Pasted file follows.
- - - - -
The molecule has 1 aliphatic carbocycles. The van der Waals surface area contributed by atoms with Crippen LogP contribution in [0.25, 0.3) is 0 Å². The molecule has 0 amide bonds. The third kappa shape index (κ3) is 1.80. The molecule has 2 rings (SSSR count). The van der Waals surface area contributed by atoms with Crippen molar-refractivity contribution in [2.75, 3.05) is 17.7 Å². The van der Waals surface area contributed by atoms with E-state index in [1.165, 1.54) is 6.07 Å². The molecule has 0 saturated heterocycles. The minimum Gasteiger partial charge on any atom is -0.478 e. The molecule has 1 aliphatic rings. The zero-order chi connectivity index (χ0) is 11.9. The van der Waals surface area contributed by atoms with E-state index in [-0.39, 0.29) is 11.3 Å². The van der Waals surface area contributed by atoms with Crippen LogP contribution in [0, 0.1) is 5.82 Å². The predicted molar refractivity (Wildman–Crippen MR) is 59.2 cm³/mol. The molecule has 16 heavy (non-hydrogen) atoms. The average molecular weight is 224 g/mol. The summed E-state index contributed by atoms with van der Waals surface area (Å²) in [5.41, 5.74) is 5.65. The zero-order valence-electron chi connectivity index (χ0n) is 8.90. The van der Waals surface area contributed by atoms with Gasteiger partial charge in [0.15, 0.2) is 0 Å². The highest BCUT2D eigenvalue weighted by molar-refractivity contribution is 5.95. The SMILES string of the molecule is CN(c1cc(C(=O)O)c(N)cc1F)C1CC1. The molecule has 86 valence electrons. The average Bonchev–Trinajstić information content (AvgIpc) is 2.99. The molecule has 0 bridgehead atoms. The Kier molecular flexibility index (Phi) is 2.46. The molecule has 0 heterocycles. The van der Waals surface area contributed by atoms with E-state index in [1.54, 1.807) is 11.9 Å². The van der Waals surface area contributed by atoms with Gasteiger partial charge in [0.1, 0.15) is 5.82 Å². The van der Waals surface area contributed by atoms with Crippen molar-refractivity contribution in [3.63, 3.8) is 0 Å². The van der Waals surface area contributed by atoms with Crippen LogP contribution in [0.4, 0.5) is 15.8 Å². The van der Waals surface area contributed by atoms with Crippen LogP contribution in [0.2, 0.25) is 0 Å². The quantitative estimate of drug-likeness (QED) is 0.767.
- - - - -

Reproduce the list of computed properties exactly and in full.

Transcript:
The molecule has 1 aliphatic carbocycles. The van der Waals surface area contributed by atoms with Crippen LogP contribution in [0.25, 0.3) is 0 Å². The molecule has 0 amide bonds. The third kappa shape index (κ3) is 1.80. The molecule has 2 rings (SSSR count). The van der Waals surface area contributed by atoms with Crippen molar-refractivity contribution in [2.75, 3.05) is 17.7 Å². The van der Waals surface area contributed by atoms with E-state index in [1.165, 1.54) is 6.07 Å². The molecule has 0 saturated heterocycles. The minimum Gasteiger partial charge on any atom is -0.478 e. The molecule has 1 aliphatic rings. The zero-order chi connectivity index (χ0) is 11.9. The van der Waals surface area contributed by atoms with E-state index in [-0.39, 0.29) is 11.3 Å². The van der Waals surface area contributed by atoms with Crippen LogP contribution in [0, 0.1) is 5.82 Å². The predicted molar refractivity (Wildman–Crippen MR) is 59.2 cm³/mol. The molecule has 16 heavy (non-hydrogen) atoms. The average molecular weight is 224 g/mol. The summed E-state index contributed by atoms with van der Waals surface area (Å²) in [5.41, 5.74) is 5.65. The zero-order valence-electron chi connectivity index (χ0n) is 8.90. The van der Waals surface area contributed by atoms with Gasteiger partial charge in [0.15, 0.2) is 0 Å². The highest BCUT2D eigenvalue weighted by molar-refractivity contribution is 5.95. The SMILES string of the molecule is CN(c1cc(C(=O)O)c(N)cc1F)C1CC1. The molecule has 86 valence electrons. The average Bonchev–Trinajstić information content (AvgIpc) is 2.99. The molecule has 0 bridgehead atoms. The Kier molecular flexibility index (Phi) is 2.46. The molecule has 0 heterocycles. The van der Waals surface area contributed by atoms with E-state index in [1.54, 1.807) is 11.9 Å². The van der Waals surface area contributed by atoms with Gasteiger partial charge in [0.1, 0.15) is 5.82 Å². The van der Waals surface area contributed by atoms with Crippen molar-refractivity contribution in [3.63, 3.8) is 0 Å². The van der Waals surface area contributed by atoms with Crippen LogP contribution in [0.4, 0.5) is 15.8 Å². The van der Waals surface area contributed by atoms with Crippen LogP contribution in [0.2, 0.25) is 0 Å². The quantitative estimate of drug-likeness (QED) is 0.767.